The race to prove a Texas man’s innocence is on full throttle as time ticks down toward his November 20 execution date for a 1996 murder he insists was committed by the victim’s fiance – an ex-cop who was just released from prison last year for kidnapping and raping a woman in his custody.
The Reed Justice Initiative, with the support of the Innocence Project, has garnered so much attention since Rodney Reed was convicted and placed on Death Row in 1998 that athletes, celebrities and even cops have joined the fight to save his life.
“There are so many pieces of evidence that haven’t been tested, haven’t been looked at, expert witnesses have changed their testimony,” Williamson County Deputy Constable Deke Pierce told CBS Austin. “Like I said, I could go on and on about all the things wrong with this case.”
Stacey Stites, Jimmy Fennell’s fiance, was found dumped on the side of the road 23 years ago and deemed to have died from strangulation. Reed was named a suspect and ultimately convicted for her murder due to his semen being found on her body, but multiple witnesses have confirmed that was because they were in a consensual sexual relationship.
An insurance salesman who wished to stay anonymous submitted an affidavit in September stating he heard Fennell threaten to kill Stites if he ever caught her cheating on him — which she was.
“In November 1995, I struck up a conversation with Stacey at the lodge hall and asked her if she would be interested in applying for a life insurance policy. She agreed to fill out an application, and…made the remark, ‘I really don’t know why I need life insurance since I am so young.’ In response to that comment, Jim, in my presence, told her ‘If I ever catch you messing around on me, I will kill you and no one will ever know it was me that killed you.’ I remember it well because of the tone of voice that he used. It was not presented as a joke. That concerned me and still concerns me today, because I took it as a threat on her life.”
The Innocence Project wrote Texas Governor Greg Abbott last week in a plea for a 30-day reprieve which would push Reed’s execution back a month and allow time for another trial. In the letter, two people who knew Fennell personally corroborated his concerning behavior.
One fellow officer “heard Fennell brag at a law enforcement training class that he would strangle his girlfriend with a belt if he ever found out she was unfaithful.” Another woman, Fennell’s ex-girlfriend, “described him as extremely prejudiced toward African Americans as well as controlling and abusive.”
Charles Wayne Fletcher, who was a local officer and considered himself a friend of Fennell and Stites, wrote an affidavit stating in March of 1996, Fennell told him Stites was “f-cking a n—-r.” Fennell and Stites are white and Reed is black. Stites’ dead body was found one month later.
Fletcher quit the Bastrop Sheriff’s Office that same year and eventually left the Bastrop area all together. At the time, he feared speaking out about what he thought of Fennell since he still had family that lived in the area and “did not want any negative action to come to them if it is perceived that I am against local law enforcement.”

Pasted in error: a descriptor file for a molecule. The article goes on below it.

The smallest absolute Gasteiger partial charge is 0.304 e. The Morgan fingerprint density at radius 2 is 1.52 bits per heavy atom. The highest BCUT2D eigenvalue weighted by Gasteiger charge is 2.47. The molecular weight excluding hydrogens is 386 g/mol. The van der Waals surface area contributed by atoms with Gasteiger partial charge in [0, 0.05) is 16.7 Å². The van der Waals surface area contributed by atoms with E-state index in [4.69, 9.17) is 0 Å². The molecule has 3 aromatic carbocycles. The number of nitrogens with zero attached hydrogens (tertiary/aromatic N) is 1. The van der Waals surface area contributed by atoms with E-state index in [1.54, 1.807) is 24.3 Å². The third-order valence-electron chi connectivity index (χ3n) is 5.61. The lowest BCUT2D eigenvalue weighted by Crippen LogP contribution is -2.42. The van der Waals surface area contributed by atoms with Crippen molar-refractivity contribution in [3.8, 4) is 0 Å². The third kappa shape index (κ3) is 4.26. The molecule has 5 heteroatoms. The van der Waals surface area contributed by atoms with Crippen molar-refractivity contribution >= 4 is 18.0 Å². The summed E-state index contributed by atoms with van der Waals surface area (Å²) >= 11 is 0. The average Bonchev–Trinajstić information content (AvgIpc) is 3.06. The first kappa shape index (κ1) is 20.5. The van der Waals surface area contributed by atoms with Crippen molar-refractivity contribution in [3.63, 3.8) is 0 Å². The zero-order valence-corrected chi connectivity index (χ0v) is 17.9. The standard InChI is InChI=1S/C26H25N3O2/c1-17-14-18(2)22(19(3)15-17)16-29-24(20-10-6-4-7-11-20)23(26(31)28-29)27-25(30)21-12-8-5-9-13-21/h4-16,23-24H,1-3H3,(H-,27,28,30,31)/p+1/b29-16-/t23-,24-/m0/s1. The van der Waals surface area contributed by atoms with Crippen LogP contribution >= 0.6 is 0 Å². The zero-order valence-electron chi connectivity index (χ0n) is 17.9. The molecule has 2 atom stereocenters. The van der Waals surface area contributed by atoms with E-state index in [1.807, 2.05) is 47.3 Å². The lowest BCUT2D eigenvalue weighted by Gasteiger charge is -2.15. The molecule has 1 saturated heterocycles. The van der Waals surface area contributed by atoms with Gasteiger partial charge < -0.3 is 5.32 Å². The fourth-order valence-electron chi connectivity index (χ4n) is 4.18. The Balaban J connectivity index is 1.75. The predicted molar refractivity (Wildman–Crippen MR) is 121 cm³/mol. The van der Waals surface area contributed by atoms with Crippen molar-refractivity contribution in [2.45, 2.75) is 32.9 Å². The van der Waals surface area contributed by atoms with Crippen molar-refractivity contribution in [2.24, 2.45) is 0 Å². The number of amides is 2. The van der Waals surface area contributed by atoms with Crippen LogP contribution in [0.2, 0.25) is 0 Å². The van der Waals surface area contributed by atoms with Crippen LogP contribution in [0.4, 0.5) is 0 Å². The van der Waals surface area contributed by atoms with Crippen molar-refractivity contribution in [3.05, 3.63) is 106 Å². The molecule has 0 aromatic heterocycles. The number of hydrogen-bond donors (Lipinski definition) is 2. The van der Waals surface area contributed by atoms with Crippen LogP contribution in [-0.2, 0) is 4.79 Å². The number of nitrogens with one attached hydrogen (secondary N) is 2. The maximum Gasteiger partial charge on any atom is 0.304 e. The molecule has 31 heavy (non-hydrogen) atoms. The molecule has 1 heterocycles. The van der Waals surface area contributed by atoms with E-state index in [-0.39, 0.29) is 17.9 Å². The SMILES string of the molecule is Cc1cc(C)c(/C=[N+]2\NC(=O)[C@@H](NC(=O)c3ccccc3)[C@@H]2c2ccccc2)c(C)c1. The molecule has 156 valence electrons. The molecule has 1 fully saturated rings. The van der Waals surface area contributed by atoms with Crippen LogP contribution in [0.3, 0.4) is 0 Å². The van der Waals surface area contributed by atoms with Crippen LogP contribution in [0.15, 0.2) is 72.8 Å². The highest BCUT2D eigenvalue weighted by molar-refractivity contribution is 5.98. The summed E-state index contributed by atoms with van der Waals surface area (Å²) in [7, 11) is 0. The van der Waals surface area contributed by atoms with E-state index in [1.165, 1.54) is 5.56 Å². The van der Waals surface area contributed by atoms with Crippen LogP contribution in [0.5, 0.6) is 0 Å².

As for the murder weapon? The belt was never tested for DNA evidence which is why so many people question the validity of Reed’s conviction. Judges consistently ruled against the testing because it would be an “unreasonable delay,” according to Judge Doug Shaver.
But according to Pierce and 12 other officers who filed a legal brief Monday, “While [the criminal justice system and rule of law] often means holding wrongdoers accountable, an equally important goal of the justice system is to avoid punishing the innocent.”
They’re urging the Supreme Court to intervene before “the quintessential miscarriage of justice” is committed by executing an innocent man.
Kim Kardashian West, who has recently taken a legal interest in advocating for the wrongly convicted, tweeted Gov. Abbott earlier this month urging him “to do the right thing.”
Jim Clampit, a third witness who was a former deputy for the Lee County Sheriff’s Office and knew Fennell personally came forward as well. Clampit said he knew Fennell from around town and while he didn’t know Stites personally, he still paid his respects at her funeral.
“I distinctly remember standing in the doorway to the viewing room next to Jimmy Fennell,” Clampit wrote in his affidavit earlier this month. “Jimmy was looking at Ms. Stites. At that moment Jimmy said something that I will never forget. Jimmy said something along the lines of, ’You got what you deserved.’ Jimmy was directing his comment at Ms. Stites’s body. I was completely shocked and floored by what Jimmy said. It did not strike me as something a grieving partner would say to their murdered fiance.”
In a letter to Gov. Abbott and Texas Attorney General Ken Paxton, the anonymous insurance salesman pleaded, “Please do not allow our state to become known for killing innocent people.”
A Texas man also represented by the Innocence Project was executed in 2004 for allegedly setting his house ablaze, killing his three daughters. Similar to Reed’s case, Cameron Todd Willingham always maintained his innocence and investigators found the evidence used against him to not be credible, but Texas executed Willingham anyway.
As for Fennell, after he was released from his nearly 10-year stint in prison last March, his attorney said he’s “looking forward to resuming his life with his family in a quiet and peaceable environment having paid for the crime that he actually did commit.”
Click here for the full backstory on Reed’s case. Even Dr. Phil has gotten involved as you can see in his interview with Reed in the videos below.